Visiting Sri Lanka in November? November is one of the two rainiest months in Sri Lanka.
Consequently, it is a month with the lowest tourist crowds and presents a great opportunity of visiting some of the most popular places on the island. And any potential visitor should have in mind that November rains in Sri Lanka most likely are not what they would expect them to be.
Most of the people when thinking about rainy November have in mind a picture of steel gray skies and bare tree branches violently shaken by cold winds.
But, Sri Lanka is a tropical island. On it, rainy November means frequent late afternoon showers. While the central and southwestern parts of the country experience on average 6-7 hours of sunlight per day.
In other words, 6-7 hours of clear, blue skies during the daylight.
Thus, November is a time of the year when you can visit this beautiful country, and we would like to present to you five best places to visit Sri Lanka in November.
Sri Lanka In November Itinerary Idea
Kandy is a former capital of the last Sinhalese kingdom, and today it is the second-most populous city of the island.
It is home to the Temple of the Sacred Tooth Relic, where is kept a sacred relic of Buddha’s tooth, which makes this temple one of the most sacred Buddhist places in the world.
Kandy is also a city of museums. Most popular, and most fascinating is the World Buddhist Museum, where you can see and learn a lot about the history of Buddhism and its expansion around the world.
With Sri Lanka being the fourth tea producer in the world, it is only natural to have a museum dedicated to this beverage and plant from which it is made. And one such is the Ceylon Tea Museum.
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Colombo is the largest city in Sri Lanka. It’s a multicultural and diverse city, thus it has many different attractions. If you wish to learn about the history of this country, probably the best place is the National Museum.
One of the most prized artifacts in the museum’s collection is crown jewels and the golden throne of the last Kandian king, and most of the museum’s halls are organized chronologically, thus allowing you to easily explore Sri Lankan history from prehistoric times to present day.
Near Colombo is Kelaniya Raja Maha Vihara. According to Buddhist legend, the temple was built on the place that Buddha visited on his third visit to Sri Lanka eight years after attaining enlightenment, which places its beginnings to 6th century BC.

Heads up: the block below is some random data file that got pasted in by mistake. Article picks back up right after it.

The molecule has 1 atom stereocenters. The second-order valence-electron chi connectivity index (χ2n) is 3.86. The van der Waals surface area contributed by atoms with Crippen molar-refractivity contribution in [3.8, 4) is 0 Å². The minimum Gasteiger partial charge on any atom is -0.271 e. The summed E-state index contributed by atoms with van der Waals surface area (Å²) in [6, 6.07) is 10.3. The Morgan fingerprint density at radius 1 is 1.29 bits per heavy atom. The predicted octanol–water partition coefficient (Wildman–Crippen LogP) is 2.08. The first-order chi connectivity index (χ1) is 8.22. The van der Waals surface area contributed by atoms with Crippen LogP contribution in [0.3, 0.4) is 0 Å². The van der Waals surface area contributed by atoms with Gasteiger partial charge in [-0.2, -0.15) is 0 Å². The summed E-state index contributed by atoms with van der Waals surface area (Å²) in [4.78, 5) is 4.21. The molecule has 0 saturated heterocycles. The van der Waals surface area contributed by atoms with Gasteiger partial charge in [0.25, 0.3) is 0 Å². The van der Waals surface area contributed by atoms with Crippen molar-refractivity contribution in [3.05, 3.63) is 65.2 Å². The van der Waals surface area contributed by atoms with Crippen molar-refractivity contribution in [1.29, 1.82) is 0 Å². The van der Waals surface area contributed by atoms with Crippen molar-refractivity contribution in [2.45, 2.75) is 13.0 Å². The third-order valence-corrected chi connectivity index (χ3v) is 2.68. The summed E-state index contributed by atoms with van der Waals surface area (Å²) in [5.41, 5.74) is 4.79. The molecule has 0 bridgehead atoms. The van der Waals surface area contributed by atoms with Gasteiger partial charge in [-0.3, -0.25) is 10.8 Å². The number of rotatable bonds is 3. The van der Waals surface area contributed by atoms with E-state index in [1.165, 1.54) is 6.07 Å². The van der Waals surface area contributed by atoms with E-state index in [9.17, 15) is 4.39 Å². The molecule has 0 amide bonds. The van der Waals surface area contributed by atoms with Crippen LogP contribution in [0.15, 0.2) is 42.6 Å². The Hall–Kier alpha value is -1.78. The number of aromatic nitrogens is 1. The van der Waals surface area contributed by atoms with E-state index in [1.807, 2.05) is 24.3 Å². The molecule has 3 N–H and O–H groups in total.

Anuradhapura is the oldest of the three most important capitals of ancient Sinhalese kingdoms. According to historical records, it was founded in the 5th century BC.
But, the archeological data show that it is at least five centuries older, which makes it one of the oldest continually inhabited cities in the world and today it is a UNESCO World Heritage Site.
After the fall of the Anuradhapura Kingdom in the 11th century AD, this ancient city continued to be a place of worship and pilgrimage due to many important sacred sites of Buddhism located here.
Among the holy sites stand out Eight Great Places of Veneration, Atamasthana.
These are the eight places Buddha has visited in Sri Lanka during his travels. And among them, the most breathtaking is Jaya Sri Maha Bodhi.
It is a sacred fig tree, planted in 288BC from a branch of the tree under which Buddha has achieved enlightenment. And this fact makes it the oldest still living tree, planted by men, with a known date of planting.
According to a hypothesis, Galle may be the ancient port-city of Tarshish, a faraway port from which King Solomon traded spices, peacocks, ivory and metals.
With the export of cinnamon from Sri Lanka going back as far as the 15th century BC and Galle being surrounded by a natural harbor, it is not a far-fetched idea that this could be true.
The modern history of Galle starts in the 16th century AD when Portuguese have erected a fort on the shore of Galle Bay.
In the 17th century AD, this fort was captured by Dutch and consequently expanded to what is today known as the Galle Fort.
This fort is today a UNESCO World Heritage Site and considered to be the largest well-preserved fortress built by European colonists in Asia.
The architecture of buildings is one of the best examples of the colonial period in Sri Lanka and authentically restored and preserved buildings host many significant cultural institutions.
Such as the National Maritime Museum in what was a former warehouse.
Dikwella is one of the small southern coastal towns off of the beaten paths. But, has long golden sand beaches which are among the most beautiful and unspoiled by civilization in Sri Lanka.
Lined by lush green coconut trees and hip beach bars and restaurants, these beaches are some of the most enjoyable and most relaxing on the island.
It is also known as the locations of Wewrunkannala Buduraja Maha Viharaya, a Buddhist temple with a 50 meters high seated Buddha statue, the tallest in Sri Lanka.
November is the second month of the inter-monsoon period and is one of the two most rainy months in Sri Lanka.
Because of that and the fact that in most of the countries of the world November is a very uncommon month for vacations, it is a quiet month for tourism in this country.
But, Sri Lanka is a tropical country, thus November rains are much different from those one might experience in Northern Europe, for example. So, one should not worry too much about them.
All of this means that crowds are much smaller at popular tourist places, allowing you to explore Sri Lanka much more comfortably. But also at much lower prices.